Dumbo “Song of the Roustabouts” (1941)

Dumbo “When I See an Elephant Fly” (1941)

Disney/Dreamworks/Pixar/etc. Soundtracks A-Z

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Dumbo “Look Out For Mr. Stork” (1941)

*the links in this post contain affiliate links and I will receive a small commission if you make a purchase after clicking on my link.

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The original Dumbo film was released in 1941 and followed the adventures of the titular baby elephant, who for some reason was born with enormous ears. The story begins the night before the circus is due to leave for the next town, but before the train leaves the storks arrive to deliver a plethora of babies to all of the circus animals. This is the scene for “Look Out For Mr. Stork.” The premise of this song is that the stork delivers babies to everyone, rich or poor, whether you want it or not (that’s actually a little disturbing if you think about it, imagine if these baby animals were sent to parents that didn’t want them!)

Look out for Mr. Stork
That persevering chap
He’ll come along and drop
A bundle in your lap
You may be poor or rich
It doesn’t matter which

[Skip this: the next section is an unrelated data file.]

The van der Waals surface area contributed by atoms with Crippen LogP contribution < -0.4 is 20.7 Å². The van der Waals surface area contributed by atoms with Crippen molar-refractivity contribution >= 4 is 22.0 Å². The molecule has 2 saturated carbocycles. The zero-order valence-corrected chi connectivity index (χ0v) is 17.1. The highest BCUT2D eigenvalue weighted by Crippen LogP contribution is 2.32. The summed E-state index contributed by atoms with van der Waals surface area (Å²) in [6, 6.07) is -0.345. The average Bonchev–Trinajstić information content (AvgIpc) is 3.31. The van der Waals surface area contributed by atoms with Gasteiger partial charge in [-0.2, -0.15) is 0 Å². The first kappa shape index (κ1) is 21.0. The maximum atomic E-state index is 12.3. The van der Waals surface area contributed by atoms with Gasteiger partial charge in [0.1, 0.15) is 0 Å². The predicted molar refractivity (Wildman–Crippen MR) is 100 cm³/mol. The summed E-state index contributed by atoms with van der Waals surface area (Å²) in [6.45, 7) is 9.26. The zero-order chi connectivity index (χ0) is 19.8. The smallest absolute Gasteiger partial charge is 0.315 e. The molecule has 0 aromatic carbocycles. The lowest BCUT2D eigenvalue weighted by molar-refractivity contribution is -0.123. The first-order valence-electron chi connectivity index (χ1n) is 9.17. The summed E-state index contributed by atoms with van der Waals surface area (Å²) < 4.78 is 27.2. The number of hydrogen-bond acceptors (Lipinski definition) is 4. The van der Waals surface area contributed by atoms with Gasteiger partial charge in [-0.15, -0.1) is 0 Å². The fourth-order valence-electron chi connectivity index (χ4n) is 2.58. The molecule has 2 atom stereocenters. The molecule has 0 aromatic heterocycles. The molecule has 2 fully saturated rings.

Millionaires, they get theirs
Like the butcher and the baker
So look out for Mr. Stork
And let me tell you, friend
Don’t try to get away
He’ll find you in the end
He’ll spot you out in China or he’ll fly to County Cork
So you better look out for Mr. Stork

Look out for Mr. Stork
He’s got you on his list
And when he comes around
It’s useless to resist
Remember those quintuplets and the woman in the shoe
Maybe he’s got his eye on you

Well, almost all of the circus animals receive babies. While newborn babies are sent to their parents left and right, Mrs. Jumbo, one of the elephants, doesn’t receive a baby that she is clearly expecting (not to worry, he arrives the next morning, that particular stork was running late). However, knowing in hindsight that Mrs. Jumbo will get her baby doesn’t change the fact that seeing her be disappointed again and again is very heartbreaking to watch. This is yet another example of how good early Disney was with incorporating some really sad material into their animated films.

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Despite the sadness of Mrs. Jumbo, it is fun to watch all the baby animals arrive. One of my favorite moments is when the litter of tiger cubs come crawling out and wake up their mother. Though, as a child, part of me always wondered what the circus staff would make of all the babies the next day.

Let me know what you think about “Look Out For Mr. Stork” in the comments below and have a great day!

See also:

Dumbo “Song of the Roustabouts” (1941)

Dumbo “Pink Elephants on Parade” (1941)

Dumbo “When I See an Elephant Fly” (1941)

Disney/Dreamworks/Pixar/etc. Soundtracks A-Z

Become a Patron of the blog at patreon.com/musicgamer460

Check out the YouTube channel (and consider hitting the subscribe button)

Don’t forget to like Film Music Central on Facebook